Purpose-To estimate the prevalence of elevated blood pressure in adult patients with acute stroke in the United States (U.S.).Methods-Stroke patients were classified by initial systolic blood pressure into four categories using demographic, clinical, and treatment data from the National Hospital Ambulatory Medical Care Survey, the largest study of utilization and provision of emergency department services in the U.S. We also compared the age-, sex-, and ethnicity-adjusted rates of elevated blood pressure strata comparable with stages 1 and 2 hypertension in the U.S. population.Results-Of the 563,704 stroke patients evaluated, initial systolic blood pressure was <140 mm Hg in 173,120 patients (31%), 140-184 mm Hg in 315,207 patients (56%), 185-219 mm Hg in 74,586 patients (13%), and ≥220 mm Hg in 791 patients (0.1%). The mean time interval between presentation and evaluation was 40 ± 55, 33 ± 39, 25 ± 27, and 5 ± 1 minutes for increasing systolic blood pressure strata (p=0.009). A 3-and 8-fold higher rate of elevated blood pressure strata was observed in acute stroke than the existing rates of stages 1 and 2 hypertension in the U.S. population. Labetalol and hydralazine were used in 6,126 (1%) and 2,262 (0.4%) patients, respectively. Thrombolytics were used in 1,283 patients (0.4%), but only in those with SBP of 140-184 mm Hg.Conclusions-In a nationally representative large dataset, elevated blood pressure was observed in over 60% of the patients presenting with stroke to the emergency department. Elevated blood pressure was associated with an earlier evaluation, however, the use of thrombolytics was restricted to ischemic stroke patients with systolic blood pressure <185 mm Hg.
Background and Purpose-The Joint National Committee on High Blood Pressure identified a new category of blood pressure in adults termed prehypertension. Our objective was to determine the long-term risk of cardiovascular diseases associated with this new category in a well-defined cohort of adults. Methods-We evaluated the association of prehypertension (120 to 139/80 to 89 mm Hg) and hypertension (Ͼ140/ 90 mm Hg) with the incidence of atherothrombotic brain infarction (ABI), all strokes, myocardial infarction (MI), and coronary artery disease (CAD) using pooled repeated measures and Cox proportional hazards analyses during follow-up after adjusting for age, gender, obesity, diabetes mellitus, hypercholesterolemia, cigarette smoking, and study period in a cohort of 5181 persons who participated in the Framingham Study. Results-Among the 11 116 person observations with a mean follow-up period of 9.9Ϯ1.0 years, prehypertension was not associated with an increased risk for ABI (relative risk [RR], 2.2; 95% CI, 0.5 to 9.3). Among the 11 802 person observations with a mean follow-up period of 9.7Ϯ1.5 years, prehypertension was associated with an increased risk for MI (RR, 3.5; 95% CI, 1.6 to 7.5). Prehypertension was also associated with an increased risk of CADs among the 11 570 person observations (RR, 1.7; 95% CI, 1.2 to 2.4). Conclusions-Prehypertension appears to be associated with an increased risk of MI and CAD but not stroke. Further studies are required to confirm the anticipated benefits of identifying and intervening in persons with prehypertension.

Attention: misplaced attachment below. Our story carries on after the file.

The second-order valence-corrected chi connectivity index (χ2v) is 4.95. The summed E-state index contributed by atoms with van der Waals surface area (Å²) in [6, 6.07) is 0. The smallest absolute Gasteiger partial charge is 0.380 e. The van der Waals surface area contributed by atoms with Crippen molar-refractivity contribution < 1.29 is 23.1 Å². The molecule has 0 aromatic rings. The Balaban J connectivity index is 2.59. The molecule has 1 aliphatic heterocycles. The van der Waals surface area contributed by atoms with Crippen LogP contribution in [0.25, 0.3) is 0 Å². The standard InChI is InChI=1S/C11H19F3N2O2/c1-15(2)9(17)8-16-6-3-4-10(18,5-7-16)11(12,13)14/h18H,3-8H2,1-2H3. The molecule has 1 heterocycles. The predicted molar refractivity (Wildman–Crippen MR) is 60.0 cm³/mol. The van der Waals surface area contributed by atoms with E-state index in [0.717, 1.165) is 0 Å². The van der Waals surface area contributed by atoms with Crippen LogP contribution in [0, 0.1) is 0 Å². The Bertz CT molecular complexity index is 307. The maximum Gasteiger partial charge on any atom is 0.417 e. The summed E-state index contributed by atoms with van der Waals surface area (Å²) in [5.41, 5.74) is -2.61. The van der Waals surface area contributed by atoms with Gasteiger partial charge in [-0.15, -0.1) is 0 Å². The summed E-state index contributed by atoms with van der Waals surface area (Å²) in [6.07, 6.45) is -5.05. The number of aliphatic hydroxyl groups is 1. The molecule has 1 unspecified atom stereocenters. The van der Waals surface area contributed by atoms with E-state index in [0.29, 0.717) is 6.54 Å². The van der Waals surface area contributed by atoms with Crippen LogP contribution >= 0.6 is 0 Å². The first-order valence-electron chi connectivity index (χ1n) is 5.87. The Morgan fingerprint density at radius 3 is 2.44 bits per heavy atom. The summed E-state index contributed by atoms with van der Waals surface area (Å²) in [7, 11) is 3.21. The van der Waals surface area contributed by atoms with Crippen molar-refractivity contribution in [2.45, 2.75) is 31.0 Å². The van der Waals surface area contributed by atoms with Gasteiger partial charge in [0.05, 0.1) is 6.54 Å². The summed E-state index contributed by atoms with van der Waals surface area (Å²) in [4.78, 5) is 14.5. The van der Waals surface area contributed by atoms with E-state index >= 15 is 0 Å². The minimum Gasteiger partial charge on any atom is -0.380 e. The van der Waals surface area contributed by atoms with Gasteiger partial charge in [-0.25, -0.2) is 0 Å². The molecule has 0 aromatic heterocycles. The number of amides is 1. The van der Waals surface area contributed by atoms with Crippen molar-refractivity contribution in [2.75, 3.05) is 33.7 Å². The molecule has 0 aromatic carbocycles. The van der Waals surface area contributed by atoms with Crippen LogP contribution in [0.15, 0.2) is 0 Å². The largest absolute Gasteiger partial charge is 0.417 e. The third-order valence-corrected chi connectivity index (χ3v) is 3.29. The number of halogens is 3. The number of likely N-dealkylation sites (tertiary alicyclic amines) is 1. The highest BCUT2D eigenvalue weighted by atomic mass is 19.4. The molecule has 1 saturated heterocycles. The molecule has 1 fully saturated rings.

The December 2003 report from the National Institute of Neurological Disorders and Stroke (NINDS) Workshop on priorities for clinical research in intracerebral hemorrhage (ICH) recommended clinical trials for evaluation of blood pressure management in acute ICH as a leading priority. The Special Writing Group of the Stroke Council of the American Heart Association in 1999 and 2007 emphasized the need for clinical trials to ensure evidence-based treatment of acute hypertensive response in ICH. To address important gaps in knowledge, we conducted a pilot study funded by the NINDS, Antihypertensive Treatment of Acute Cerebral Hemorrhage (ATACH) I Trial, during 2004–2008 to determine the appropriate level of systolic blood pressure (SBP) reduction. We now have initiated a multicenter, randomized Phase III trial, the ATACH II Trial, to definitively determine the efficacy of early, intensive, anti-hypertensive treatment using intravenous (IV) nicardipine initiated within 3 h of onset of ICH and continued for the next 24 h in subjects with spontaneous supratentorial ICH. The primary hypothesis of this large (N = 1,280), streamlined, and focused trial is that SBP reduction to ≤140 mm Hg reduces the likelihood of death or disability at 3 months after ICH, defined by modified Rankin scale score of 4–6, by at least 10% absolute compared to standard SBP reduction to ≤180 mm Hg. The ATACH II trial is a natural extension of numerous case series, the subsequent ATACH I pilot trial, and a preliminary, randomized, and controlled trial in this patient population funded by the Australian National Health and Medical Research Council. Both trials recently confirmed the safety and tolerability of both the regimen and goals of antihypertensive treatment in acutely hypertensive patients with ICH, as proposed in the present trial. The underlying mechanism for this expected beneficial effect of intensive treatment is presumably mediated through reduction of the rate and magnitude of hematoma expansion observed in approximately 73% of the patients with acute ICH. The Australian trial provided preliminary evidence of attenuation of hematoma expansion with intensive SBP reduction. The ATACH II trial will have important public health implications by providing evidence of, or lack thereof, regarding the efficacy and safety of acute antihypertensive treatment in subjects with ICH. This treatment represents a strategy that can be made widely available without the need for specialized equipment and personnel, and therefore, can make a major impact upon clinical practice for treating patients with ICH.